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The Immune System: Nature’s Own Bodyguard

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The promise of melatonin:

  • Strengthens your immune system.
  • Fight against disease.
  • Maintains youthful health and vigor.
When I refer to melatonin as a disease- fighting hormone, I am not just talking about some new treatment or cure for one particular disease or even several diseases. The implications for melatonin are far more profound.I believe that aging itself is a disease that drains our vitality, and shortens our lives. Ideally, the best way to protect against the various diseases associated with our later years, such as cancer, heart disease, and diabetes, is to prevent the destructive effects of aging and to vigorously defend our bodies before disease can take hold. I believe it is possible to do this by taking melatonin. Restoring melatonin to the levels of our youth should not only significantly extend our lives, but also keep our bodies more resistant to disease, and therefore, healthier. What that means is that we can remain physically strong and retain our vigor not just in youth, but throughout our entire lives. As far as we concerned, extending life is meaningless, if we can't also live those extra years in a strong, vital body. It is not enough to simply add decades. They must be decades that are worth living.Melatonin can rejuvenate pineal function, and by doing so can help bolster and preserve the efficiency of each primary organ system in the body. Most importantly, it can boost immunity and thus strengthen our resistance against infections and cancer. It can also help keep our cholesterol levels normal and our hearts strong. It may even be useful for the treatment of problems such as Down syndrome, the most common form of congenital mental retardation, and Alzheimer's disease, and even AIDS.In the next section, you will reed about the many potential medical uses for melatonin currently under investigation by scientists across the globe. I am not giving you this information so that you can self- diagnose or self-prescribe. If you have a medical problem, you should be under a doctor's supervision. What you are about to learn should be used in conjunction with conventional therapy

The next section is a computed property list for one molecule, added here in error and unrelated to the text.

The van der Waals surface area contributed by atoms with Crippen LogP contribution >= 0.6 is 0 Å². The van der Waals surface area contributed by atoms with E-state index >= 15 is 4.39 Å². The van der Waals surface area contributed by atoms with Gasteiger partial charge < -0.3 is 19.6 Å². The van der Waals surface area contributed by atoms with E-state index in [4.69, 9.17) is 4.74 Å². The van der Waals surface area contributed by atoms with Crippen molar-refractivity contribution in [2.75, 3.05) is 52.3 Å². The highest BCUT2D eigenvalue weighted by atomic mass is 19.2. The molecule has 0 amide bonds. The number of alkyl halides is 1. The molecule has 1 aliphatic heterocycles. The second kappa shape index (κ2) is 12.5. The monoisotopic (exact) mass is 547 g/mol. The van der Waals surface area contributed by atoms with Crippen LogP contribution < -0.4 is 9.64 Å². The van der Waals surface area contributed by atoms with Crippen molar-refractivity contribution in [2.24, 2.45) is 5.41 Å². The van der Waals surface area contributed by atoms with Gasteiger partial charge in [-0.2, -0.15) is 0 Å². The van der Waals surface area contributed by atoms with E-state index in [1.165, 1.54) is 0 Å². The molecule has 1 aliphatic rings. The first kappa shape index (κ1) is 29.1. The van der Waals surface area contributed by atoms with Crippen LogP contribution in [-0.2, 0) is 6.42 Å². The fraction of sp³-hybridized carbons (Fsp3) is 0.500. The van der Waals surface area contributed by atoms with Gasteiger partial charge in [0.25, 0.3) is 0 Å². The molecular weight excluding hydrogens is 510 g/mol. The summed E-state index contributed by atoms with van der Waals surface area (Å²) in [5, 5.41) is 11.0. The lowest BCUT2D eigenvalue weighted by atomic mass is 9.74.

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The immune System: Nature's Own Bodyguard.